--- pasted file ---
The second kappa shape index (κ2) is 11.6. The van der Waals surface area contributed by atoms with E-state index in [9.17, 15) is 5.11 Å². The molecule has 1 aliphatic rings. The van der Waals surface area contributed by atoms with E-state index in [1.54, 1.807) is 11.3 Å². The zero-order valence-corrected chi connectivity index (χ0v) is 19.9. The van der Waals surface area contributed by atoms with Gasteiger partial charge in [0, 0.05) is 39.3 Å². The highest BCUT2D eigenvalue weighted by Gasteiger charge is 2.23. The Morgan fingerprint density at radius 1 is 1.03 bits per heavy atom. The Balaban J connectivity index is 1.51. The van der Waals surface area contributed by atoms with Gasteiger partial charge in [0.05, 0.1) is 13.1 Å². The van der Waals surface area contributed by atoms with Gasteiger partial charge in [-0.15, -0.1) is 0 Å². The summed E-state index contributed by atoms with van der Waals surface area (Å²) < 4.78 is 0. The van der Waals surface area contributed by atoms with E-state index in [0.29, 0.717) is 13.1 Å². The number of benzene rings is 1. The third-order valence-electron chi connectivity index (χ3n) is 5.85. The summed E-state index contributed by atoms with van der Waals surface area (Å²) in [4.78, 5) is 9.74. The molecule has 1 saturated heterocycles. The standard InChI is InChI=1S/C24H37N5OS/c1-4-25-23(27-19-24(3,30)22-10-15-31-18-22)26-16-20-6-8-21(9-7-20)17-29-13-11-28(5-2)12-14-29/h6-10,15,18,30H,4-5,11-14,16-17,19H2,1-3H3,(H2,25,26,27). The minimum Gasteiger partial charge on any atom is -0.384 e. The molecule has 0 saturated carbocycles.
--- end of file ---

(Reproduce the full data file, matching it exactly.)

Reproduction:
The second kappa shape index (κ2) is 11.6. The van der Waals surface area contributed by atoms with E-state index in [9.17, 15) is 5.11 Å². The molecule has 1 aliphatic rings. The van der Waals surface area contributed by atoms with E-state index in [1.54, 1.807) is 11.3 Å². The zero-order valence-corrected chi connectivity index (χ0v) is 19.9. The van der Waals surface area contributed by atoms with Gasteiger partial charge in [0, 0.05) is 39.3 Å². The highest BCUT2D eigenvalue weighted by Gasteiger charge is 2.23. The Morgan fingerprint density at radius 1 is 1.03 bits per heavy atom. The Balaban J connectivity index is 1.51. The van der Waals surface area contributed by atoms with Gasteiger partial charge in [0.05, 0.1) is 13.1 Å². The van der Waals surface area contributed by atoms with Gasteiger partial charge in [-0.15, -0.1) is 0 Å². The summed E-state index contributed by atoms with van der Waals surface area (Å²) < 4.78 is 0. The van der Waals surface area contributed by atoms with E-state index in [0.29, 0.717) is 13.1 Å². The number of benzene rings is 1. The third-order valence-electron chi connectivity index (χ3n) is 5.85. The summed E-state index contributed by atoms with van der Waals surface area (Å²) in [4.78, 5) is 9.74. The molecule has 1 saturated heterocycles. The standard InChI is InChI=1S/C24H37N5OS/c1-4-25-23(27-19-24(3,30)22-10-15-31-18-22)26-16-20-6-8-21(9-7-20)17-29-13-11-28(5-2)12-14-29/h6-10,15,18,30H,4-5,11-14,16-17,19H2,1-3H3,(H2,25,26,27). The minimum Gasteiger partial charge on any atom is -0.384 e. The molecule has 0 saturated carbocycles.